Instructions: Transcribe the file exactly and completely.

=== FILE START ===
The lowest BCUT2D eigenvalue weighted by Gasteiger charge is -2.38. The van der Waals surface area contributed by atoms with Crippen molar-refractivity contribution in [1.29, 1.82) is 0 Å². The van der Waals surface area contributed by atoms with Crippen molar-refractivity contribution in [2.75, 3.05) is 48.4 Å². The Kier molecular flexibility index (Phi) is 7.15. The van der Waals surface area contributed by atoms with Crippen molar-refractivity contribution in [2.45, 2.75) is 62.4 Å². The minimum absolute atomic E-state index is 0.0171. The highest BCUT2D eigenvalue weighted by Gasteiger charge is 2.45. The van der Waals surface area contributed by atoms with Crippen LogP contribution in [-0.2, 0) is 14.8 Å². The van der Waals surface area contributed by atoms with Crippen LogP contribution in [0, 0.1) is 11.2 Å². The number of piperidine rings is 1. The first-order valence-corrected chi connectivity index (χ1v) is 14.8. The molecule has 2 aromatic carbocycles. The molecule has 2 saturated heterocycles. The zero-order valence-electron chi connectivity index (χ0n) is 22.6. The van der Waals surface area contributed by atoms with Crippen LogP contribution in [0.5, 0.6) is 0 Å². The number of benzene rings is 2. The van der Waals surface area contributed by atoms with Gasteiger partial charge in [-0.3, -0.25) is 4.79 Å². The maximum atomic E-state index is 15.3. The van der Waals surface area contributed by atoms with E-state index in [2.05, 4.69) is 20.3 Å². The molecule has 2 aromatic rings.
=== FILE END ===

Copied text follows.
The lowest BCUT2D eigenvalue weighted by Gasteiger charge is -2.38. The van der Waals surface area contributed by atoms with Crippen molar-refractivity contribution in [1.29, 1.82) is 0 Å². The van der Waals surface area contributed by atoms with Crippen molar-refractivity contribution in [2.75, 3.05) is 48.4 Å². The Kier molecular flexibility index (Phi) is 7.15. The van der Waals surface area contributed by atoms with Crippen molar-refractivity contribution in [2.45, 2.75) is 62.4 Å². The minimum absolute atomic E-state index is 0.0171. The highest BCUT2D eigenvalue weighted by Gasteiger charge is 2.45. The van der Waals surface area contributed by atoms with Crippen LogP contribution in [-0.2, 0) is 14.8 Å². The van der Waals surface area contributed by atoms with Crippen LogP contribution in [0, 0.1) is 11.2 Å². The number of piperidine rings is 1. The first-order valence-corrected chi connectivity index (χ1v) is 14.8. The molecule has 2 aromatic carbocycles. The molecule has 2 saturated heterocycles. The zero-order valence-electron chi connectivity index (χ0n) is 22.6. The van der Waals surface area contributed by atoms with Crippen LogP contribution in [0.5, 0.6) is 0 Å². The number of benzene rings is 2. The van der Waals surface area contributed by atoms with Gasteiger partial charge in [-0.3, -0.25) is 4.79 Å². The maximum atomic E-state index is 15.3. The van der Waals surface area contributed by atoms with E-state index in [2.05, 4.69) is 20.3 Å². The molecule has 2 aromatic rings.